Strategies to Cut Costs and Improve Cybersecurity

June 18, 2021

By Nir Sasson, Network Security Consultant, Avnet, a Rockwell Automation company

Cybersecurity costs businesses a lot of money – and with no measurable monetary income as a result. That leaves executives and board members scratching their heads and wondering: “Why are we spending so much on this? Why do we need to employ expensive professionals to manage and operate cybersecurity?” Often leading them to ponder, “We know cybersecurity is important, but how do we determine the right level of investment?”

We’ve developed a list of three strategies you can use to maintain good cybersecurity hygiene, while still managing costs.  

#1. Manage to the Exception

Managing to the exception is the principle that will allow your organization to maintain a proper cybersecurity defense. It means starting from the worst-case scenario, or the exception to the status quo, and working backward to create your strategy from there.

Take the example of password management. Organizations using the username and password authentication method to verify their legitimate computer users must also provide a mechanism to help validate users who are having a problem. For example, they may have mistyped the password, are locked, and can’t log in to the system.

The ideal strategy starts with focusing on the small percentage of people who will forget their username or password – the exceptions. With the exception identified, the organization can plan and implement special measures to deal with the uncommon cases when the self-management process failed.

The next step is looking at what the solution is and figuring out if it can be automated, which leads us to our next strategy.

#2. Automation: Transfer Tasks, That do not Require Human Judgment, to a Machine

Knowing when to utilize automation can save companies a significant amount of money. Look for tasks that don’t require human judgment. Tasks like granting permissions to users who meet certain standards or automatic alerts when they meet pre-defined rules.

Going back to our password-management example, we have now determined that we need to deal with users who get locked out. Typically, how is a user unlocked? He calls the help desk. The operator at the desk helps identify the user who phoned him as a condition for providing the password reset service, asking a series of security questions.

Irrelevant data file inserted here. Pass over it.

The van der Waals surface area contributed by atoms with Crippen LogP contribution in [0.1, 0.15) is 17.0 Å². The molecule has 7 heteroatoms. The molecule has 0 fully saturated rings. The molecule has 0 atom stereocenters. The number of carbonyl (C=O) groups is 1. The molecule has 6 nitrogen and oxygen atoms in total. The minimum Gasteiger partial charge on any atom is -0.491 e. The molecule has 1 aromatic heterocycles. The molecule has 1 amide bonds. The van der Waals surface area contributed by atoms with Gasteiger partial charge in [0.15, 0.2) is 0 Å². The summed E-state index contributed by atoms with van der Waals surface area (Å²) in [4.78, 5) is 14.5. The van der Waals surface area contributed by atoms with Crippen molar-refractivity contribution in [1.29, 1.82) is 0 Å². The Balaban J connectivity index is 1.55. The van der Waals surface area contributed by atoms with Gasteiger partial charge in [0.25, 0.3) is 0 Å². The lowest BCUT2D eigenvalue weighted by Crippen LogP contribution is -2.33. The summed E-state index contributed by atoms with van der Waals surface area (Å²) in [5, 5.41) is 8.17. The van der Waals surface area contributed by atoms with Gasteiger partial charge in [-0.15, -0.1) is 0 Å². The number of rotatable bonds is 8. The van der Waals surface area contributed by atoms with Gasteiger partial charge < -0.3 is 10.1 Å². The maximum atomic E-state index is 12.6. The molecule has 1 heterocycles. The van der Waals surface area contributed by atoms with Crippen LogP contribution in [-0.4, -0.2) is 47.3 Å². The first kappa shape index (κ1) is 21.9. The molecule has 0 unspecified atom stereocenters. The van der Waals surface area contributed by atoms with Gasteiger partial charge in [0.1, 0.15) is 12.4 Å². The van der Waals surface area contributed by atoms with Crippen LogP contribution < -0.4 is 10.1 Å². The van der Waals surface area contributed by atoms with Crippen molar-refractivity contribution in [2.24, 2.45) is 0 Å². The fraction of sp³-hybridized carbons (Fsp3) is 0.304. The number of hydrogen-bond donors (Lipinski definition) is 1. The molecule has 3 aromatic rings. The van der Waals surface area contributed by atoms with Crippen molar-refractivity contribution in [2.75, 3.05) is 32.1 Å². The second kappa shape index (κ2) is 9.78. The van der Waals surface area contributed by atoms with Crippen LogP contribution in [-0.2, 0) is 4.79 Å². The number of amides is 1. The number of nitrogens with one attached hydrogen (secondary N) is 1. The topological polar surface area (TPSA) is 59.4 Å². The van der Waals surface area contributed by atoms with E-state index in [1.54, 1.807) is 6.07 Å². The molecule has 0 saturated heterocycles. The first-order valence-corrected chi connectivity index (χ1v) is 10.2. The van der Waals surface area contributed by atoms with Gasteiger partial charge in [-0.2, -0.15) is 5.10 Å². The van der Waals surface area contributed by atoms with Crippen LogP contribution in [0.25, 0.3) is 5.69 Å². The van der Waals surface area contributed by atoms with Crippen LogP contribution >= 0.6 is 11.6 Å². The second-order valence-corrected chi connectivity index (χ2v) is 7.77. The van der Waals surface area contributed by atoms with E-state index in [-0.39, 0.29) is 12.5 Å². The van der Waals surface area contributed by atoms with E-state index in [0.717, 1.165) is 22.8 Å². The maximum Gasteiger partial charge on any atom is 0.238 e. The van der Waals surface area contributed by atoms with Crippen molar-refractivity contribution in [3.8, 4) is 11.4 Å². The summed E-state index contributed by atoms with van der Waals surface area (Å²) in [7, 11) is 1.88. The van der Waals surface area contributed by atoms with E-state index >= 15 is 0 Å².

This process can be transferred to an application, doing precisely the same thing. Instead of a human operator, a machine can check the correctness of the user’s answers and reset the password for him.

With one fix, we can dramatically reduce costs and the organization still has strong authentication systems in place.

#3. Know When to Outsource and When to Keep it Internal

Your organization most likely creates and stores vital information that, if exposed to an unauthorized entity, could result in an unbearable impact on your business. While important to protect, you most likely aren’t able to spend all your time on that one task – there is still the day-to-day, essential work that it takes to maintain the company.

If you do not possess the in-house capabilities required to gain and keep a good cybersecurity posture, the solution is not to give up on it entirely or to make compromises. That is when you should bring in an outside source to help.

Rockwell Automation LifecycleIQ Services works with organizations across a wide range of industries to take a proactive approach to cybersecurity. Our threat detection services can help you monitor and detect increasingly complex threats. We work closely with partners to provide comprehensive cybersecurity solutions to manage the operation of network security devices and applications, such as firewalls, intrusion prevention/detection, etc.

Cyber defense costs money, but it is possible to reduce the costs without compromising cybersecurity, and maybe even improve your defense.

Source

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